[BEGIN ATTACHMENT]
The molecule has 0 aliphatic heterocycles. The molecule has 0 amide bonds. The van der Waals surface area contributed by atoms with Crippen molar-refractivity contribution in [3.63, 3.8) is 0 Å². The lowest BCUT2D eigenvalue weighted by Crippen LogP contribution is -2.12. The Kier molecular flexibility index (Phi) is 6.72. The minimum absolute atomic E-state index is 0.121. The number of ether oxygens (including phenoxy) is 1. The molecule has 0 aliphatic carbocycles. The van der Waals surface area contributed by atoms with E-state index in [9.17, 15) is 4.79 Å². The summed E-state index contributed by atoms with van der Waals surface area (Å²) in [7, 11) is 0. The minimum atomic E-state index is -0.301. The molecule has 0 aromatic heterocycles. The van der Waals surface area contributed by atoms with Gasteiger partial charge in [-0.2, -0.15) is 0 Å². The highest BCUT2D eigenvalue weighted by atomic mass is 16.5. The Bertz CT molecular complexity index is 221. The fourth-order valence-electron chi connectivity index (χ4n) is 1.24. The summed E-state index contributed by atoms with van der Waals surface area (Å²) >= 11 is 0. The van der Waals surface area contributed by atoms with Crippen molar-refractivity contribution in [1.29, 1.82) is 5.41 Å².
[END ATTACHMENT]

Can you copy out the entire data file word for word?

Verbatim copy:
The molecule has 0 aliphatic heterocycles. The molecule has 0 amide bonds. The van der Waals surface area contributed by atoms with Crippen molar-refractivity contribution in [3.63, 3.8) is 0 Å². The lowest BCUT2D eigenvalue weighted by Crippen LogP contribution is -2.12. The Kier molecular flexibility index (Phi) is 6.72. The minimum absolute atomic E-state index is 0.121. The number of ether oxygens (including phenoxy) is 1. The molecule has 0 aliphatic carbocycles. The van der Waals surface area contributed by atoms with E-state index in [9.17, 15) is 4.79 Å². The summed E-state index contributed by atoms with van der Waals surface area (Å²) in [7, 11) is 0. The minimum atomic E-state index is -0.301. The molecule has 0 aromatic heterocycles. The van der Waals surface area contributed by atoms with Gasteiger partial charge in [-0.2, -0.15) is 0 Å². The highest BCUT2D eigenvalue weighted by atomic mass is 16.5. The Bertz CT molecular complexity index is 221. The fourth-order valence-electron chi connectivity index (χ4n) is 1.24. The summed E-state index contributed by atoms with van der Waals surface area (Å²) >= 11 is 0. The van der Waals surface area contributed by atoms with Crippen molar-refractivity contribution in [1.29, 1.82) is 5.41 Å².